Market Overview

Turkey: Central Bank kept key interest rates on hold.

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The Central Bank of the Republic of Turkey (CBRT) kept key interest rates unchanged despite the ongoing political pressures to resume monetary easing cycle. The decision was in line with expectations. One-week repo rate remained unchanged at 10%, the marginal funding rate at 12% and the overnight borrowing rate at 8%. It lowered late liquidity lending rate to 13.5% from 15% previously.

The CBRT is under political pressure but the inflation data warns against monetary easing. The CBRT governor Erdem Basci finds current monetary policy too tight but is the opinion that the monetary authorities should be watchful of second round effects coming from high inflation levels. A notable growth in inflation was recorded in March. Headline CPI amounted to 8.39% yoy vs. 7.89% yoy a month earlier and core inflation went up to 9.32% yoy from 8.43% yoy in February. The readings were well above the CBRT target of 5%. Inflation driven by weak Turkish lira and base effects deteriorates inflation expectations.

Turkey's central bank said that it would maintain its tight monetary policy stance until there was a significant improvement in the outlook for inflation. Next week we will see new inflation projection of the central bank and an upward revision is widely expected. Inflation peak is forecast for May.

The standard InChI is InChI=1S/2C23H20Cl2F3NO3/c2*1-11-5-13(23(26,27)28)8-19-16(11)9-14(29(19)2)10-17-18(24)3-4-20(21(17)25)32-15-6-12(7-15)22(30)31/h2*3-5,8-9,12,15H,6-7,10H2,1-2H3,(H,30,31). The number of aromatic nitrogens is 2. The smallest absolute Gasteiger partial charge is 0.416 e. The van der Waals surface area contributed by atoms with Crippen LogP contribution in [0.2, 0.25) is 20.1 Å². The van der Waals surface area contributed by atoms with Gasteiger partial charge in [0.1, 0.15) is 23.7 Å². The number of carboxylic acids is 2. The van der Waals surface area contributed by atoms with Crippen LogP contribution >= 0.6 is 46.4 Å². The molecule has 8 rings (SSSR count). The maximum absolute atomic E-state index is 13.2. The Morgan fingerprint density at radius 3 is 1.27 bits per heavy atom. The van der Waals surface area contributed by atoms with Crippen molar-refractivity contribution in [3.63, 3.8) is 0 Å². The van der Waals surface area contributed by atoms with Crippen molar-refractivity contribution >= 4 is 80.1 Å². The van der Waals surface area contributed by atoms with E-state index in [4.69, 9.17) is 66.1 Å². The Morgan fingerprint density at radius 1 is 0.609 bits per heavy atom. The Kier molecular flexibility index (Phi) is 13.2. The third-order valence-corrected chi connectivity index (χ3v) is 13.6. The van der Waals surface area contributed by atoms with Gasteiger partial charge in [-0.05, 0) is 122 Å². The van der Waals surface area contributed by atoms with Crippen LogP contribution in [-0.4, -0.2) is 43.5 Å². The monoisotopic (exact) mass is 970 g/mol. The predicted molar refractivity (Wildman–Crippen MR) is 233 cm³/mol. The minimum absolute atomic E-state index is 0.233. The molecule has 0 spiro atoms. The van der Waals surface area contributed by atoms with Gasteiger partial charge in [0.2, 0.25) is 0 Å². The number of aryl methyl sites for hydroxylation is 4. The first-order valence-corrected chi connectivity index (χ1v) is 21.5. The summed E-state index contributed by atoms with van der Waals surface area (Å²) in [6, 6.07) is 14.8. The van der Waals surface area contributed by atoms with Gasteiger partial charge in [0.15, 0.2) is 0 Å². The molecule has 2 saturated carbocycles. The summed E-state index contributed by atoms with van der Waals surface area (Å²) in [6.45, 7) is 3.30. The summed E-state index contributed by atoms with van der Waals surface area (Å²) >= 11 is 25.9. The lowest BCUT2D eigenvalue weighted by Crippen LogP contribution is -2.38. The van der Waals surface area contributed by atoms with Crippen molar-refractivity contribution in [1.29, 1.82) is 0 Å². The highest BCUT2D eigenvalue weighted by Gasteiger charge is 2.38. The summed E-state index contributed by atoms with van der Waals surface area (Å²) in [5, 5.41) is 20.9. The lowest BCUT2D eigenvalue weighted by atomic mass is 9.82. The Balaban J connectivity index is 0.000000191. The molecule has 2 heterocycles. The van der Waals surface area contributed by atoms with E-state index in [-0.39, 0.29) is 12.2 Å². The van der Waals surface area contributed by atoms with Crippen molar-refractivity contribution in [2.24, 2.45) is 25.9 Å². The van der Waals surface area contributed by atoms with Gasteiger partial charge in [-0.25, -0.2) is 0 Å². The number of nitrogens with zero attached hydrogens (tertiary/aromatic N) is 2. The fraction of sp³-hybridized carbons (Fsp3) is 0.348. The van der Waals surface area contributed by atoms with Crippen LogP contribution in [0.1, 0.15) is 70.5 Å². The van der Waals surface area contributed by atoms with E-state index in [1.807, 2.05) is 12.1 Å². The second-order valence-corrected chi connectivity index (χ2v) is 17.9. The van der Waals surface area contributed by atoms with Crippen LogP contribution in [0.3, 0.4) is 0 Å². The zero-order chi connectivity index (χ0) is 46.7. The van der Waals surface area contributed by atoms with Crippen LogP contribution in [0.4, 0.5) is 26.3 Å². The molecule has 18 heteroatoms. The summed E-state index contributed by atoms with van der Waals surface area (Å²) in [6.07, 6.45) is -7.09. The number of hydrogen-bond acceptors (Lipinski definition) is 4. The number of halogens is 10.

The situation on money market is stabilizing. Short term interest rates lowered significantly in April. Since March rate decision overnight money market rates have fallen over 125 bp. Currently less than 2% of total central bank liquidity is provided at the overnight lending rate while at the end of January it was almost 90% of total funding. Turkish central bank said that recent reduction in uncertainties, partial improvement in risk premium indicators lowered need for additional tightening.

One of the most important problem for Turkish economy is large current account deficit and high level of short-term foreign debt in relation to FX reserves which makes its highly exposed to the shift in global capital. Accumulation of FX reserves should be considered along with the rate cuts.

Let us take a look at real effective exchange rate. It is relatively low currently that limits imports and helps to narrow current account deficit. The central bank still has to keep interest rates high to counteract capital outflows. We do not see the case for monetary easing but political pressure may heighten ahead of presidential elections.

Thank you for reading.

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The following article is from one of our external contributors. It does not represent the opinion of Benzinga and has not been edited.

 

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